4th Grade Weeks 3 – 5: Sketchbook Exercise in Shape ~ Exploring Radial Symmetry


  • 1.5 Describe and analyze the elements of art (e.g., color, shape/form, line, texture, space, value), emphasizing form, as they are used in works of art and found in the environment.  (This activity occurs with each lesson)
  • 2.6 Use the interaction between positive and negative space expressively in a work of art.
  • 4.3 Discuss how the subject and selection of media relate to the meaning or purpose of a work of art.  (When looking at artwork from various artists.)
  • 5.2 Identify through research twentieth-century artists who have incorporated symmetry as a part of their work and then create a work of art, using bilateral or radial symmetry.

Student Objectives:  Use various lines, creating interesting positive and negative shapes that radiate from a central point to create balance in an original work of art.

We studied artist M.C. Escher’s works of art to look at positive and negative shapes.  The students commented that they like works of art that reveals more the longer that they look.  In many of Escher’s artworks, there are many things to see and understand.  The artist’s use of  patterns, amorphous shapes and radial symmetry are some of the most interesting and engaging for me.

Students have been exploring line and shapes in their sketchbooks while problem solving.  Most days, I start off with an exercise in their sketchbooks that looks at an element of art (or several) and give students a problem to solve without giving any information on solutions.  For instance, after discussing kinds of symmetry, I asked the 4th graders what letters of the alphabet are examples of bilateral symmetry.    This way, the students are engaged and thinking – then we will share results and ideas that have formulated from these various tasks with our class using appropriate vocabulary.


Materials:   8 1/2″ x  8 1/2″ paper, pencils, black permanent markers, windows

1.  Students were given a square piece of paper and asked to fold the paper in half to make a triangle and again to make a smaller triangle.  This small triangle is where we will begin our radial symmetry design.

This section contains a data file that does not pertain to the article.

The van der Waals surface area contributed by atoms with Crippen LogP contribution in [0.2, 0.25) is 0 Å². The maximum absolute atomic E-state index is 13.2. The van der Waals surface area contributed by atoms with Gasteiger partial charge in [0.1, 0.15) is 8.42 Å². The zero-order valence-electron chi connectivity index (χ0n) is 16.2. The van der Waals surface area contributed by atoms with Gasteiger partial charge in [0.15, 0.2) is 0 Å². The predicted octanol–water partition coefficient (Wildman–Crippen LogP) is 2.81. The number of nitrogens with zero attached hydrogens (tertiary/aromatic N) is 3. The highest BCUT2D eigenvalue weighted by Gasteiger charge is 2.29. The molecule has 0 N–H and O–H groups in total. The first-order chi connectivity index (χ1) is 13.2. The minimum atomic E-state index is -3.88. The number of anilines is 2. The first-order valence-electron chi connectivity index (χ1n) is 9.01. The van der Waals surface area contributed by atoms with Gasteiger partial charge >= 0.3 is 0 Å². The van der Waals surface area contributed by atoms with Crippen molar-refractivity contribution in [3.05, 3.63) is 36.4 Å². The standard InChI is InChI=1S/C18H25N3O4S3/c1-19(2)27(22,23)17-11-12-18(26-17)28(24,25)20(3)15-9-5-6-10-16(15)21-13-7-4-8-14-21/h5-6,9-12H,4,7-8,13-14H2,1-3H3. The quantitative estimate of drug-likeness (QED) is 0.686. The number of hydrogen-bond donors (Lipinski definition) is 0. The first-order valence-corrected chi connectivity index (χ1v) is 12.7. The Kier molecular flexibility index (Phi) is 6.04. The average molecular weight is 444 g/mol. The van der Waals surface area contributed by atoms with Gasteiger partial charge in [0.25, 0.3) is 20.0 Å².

2.  Students selected an original line that they created previously in their sketchbooks.

3.  Using their selected line and  creativity, students were asked to fill their small triangle with interesting lines and shapes using a pencil.  I let them know (showed my example) that they would repeat their original design in the other three triangles to complete the piece.

I warned them against too many small lines or details.  I showed them prior how part of a shape that is a line at the top of the triangle can become a lovely center – similar to Escher’s artwork, Shells and Starfish

4.  We shared our designs with other students, discussing their original patterns and shapes.


1.  Students should trace over their pencil lines using black permanent markers.

2.  Now, unfold the triangle to the larger, half sized triangle and using a window, trace their design onto another small triangle using pencil.  It looks something like this:

Radial Symmetry Step 2 on the window 2       Radial Symmetry Step 2 on the window      Tracing Pencil Lines Radial Symmetry 2


Some students accepted the process and challenge with intrigue and effort.  I explained to them how taking your time can really pay off!  The final pieces surprised the students for the most part – they were thrilled with the results.

Here are several final pieces:

Radial Symmetry Finals 1              Radial Symmetry Finals 2             Radial Symmetry Finals 3



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